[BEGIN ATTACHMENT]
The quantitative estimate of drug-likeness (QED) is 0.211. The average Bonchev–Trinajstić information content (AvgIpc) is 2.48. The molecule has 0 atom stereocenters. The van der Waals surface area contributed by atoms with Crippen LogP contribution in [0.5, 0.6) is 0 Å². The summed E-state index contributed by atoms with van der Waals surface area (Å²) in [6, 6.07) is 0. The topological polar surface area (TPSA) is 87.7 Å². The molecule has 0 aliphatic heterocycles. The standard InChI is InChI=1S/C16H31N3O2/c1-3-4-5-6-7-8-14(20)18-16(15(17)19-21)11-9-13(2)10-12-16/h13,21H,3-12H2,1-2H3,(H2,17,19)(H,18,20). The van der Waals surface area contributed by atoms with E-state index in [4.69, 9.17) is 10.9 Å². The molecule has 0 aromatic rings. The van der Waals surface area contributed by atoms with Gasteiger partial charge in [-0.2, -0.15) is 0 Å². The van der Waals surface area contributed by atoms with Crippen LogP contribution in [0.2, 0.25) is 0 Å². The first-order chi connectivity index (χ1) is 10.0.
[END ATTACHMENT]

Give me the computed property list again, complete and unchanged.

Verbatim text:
The quantitative estimate of drug-likeness (QED) is 0.211. The average Bonchev–Trinajstić information content (AvgIpc) is 2.48. The molecule has 0 atom stereocenters. The van der Waals surface area contributed by atoms with Crippen LogP contribution in [0.5, 0.6) is 0 Å². The summed E-state index contributed by atoms with van der Waals surface area (Å²) in [6, 6.07) is 0. The topological polar surface area (TPSA) is 87.7 Å². The molecule has 0 aliphatic heterocycles. The standard InChI is InChI=1S/C16H31N3O2/c1-3-4-5-6-7-8-14(20)18-16(15(17)19-21)11-9-13(2)10-12-16/h13,21H,3-12H2,1-2H3,(H2,17,19)(H,18,20). The van der Waals surface area contributed by atoms with E-state index in [4.69, 9.17) is 10.9 Å². The molecule has 0 aromatic rings. The van der Waals surface area contributed by atoms with Gasteiger partial charge in [-0.2, -0.15) is 0 Å². The van der Waals surface area contributed by atoms with Crippen LogP contribution in [0.2, 0.25) is 0 Å². The first-order chi connectivity index (χ1) is 10.0.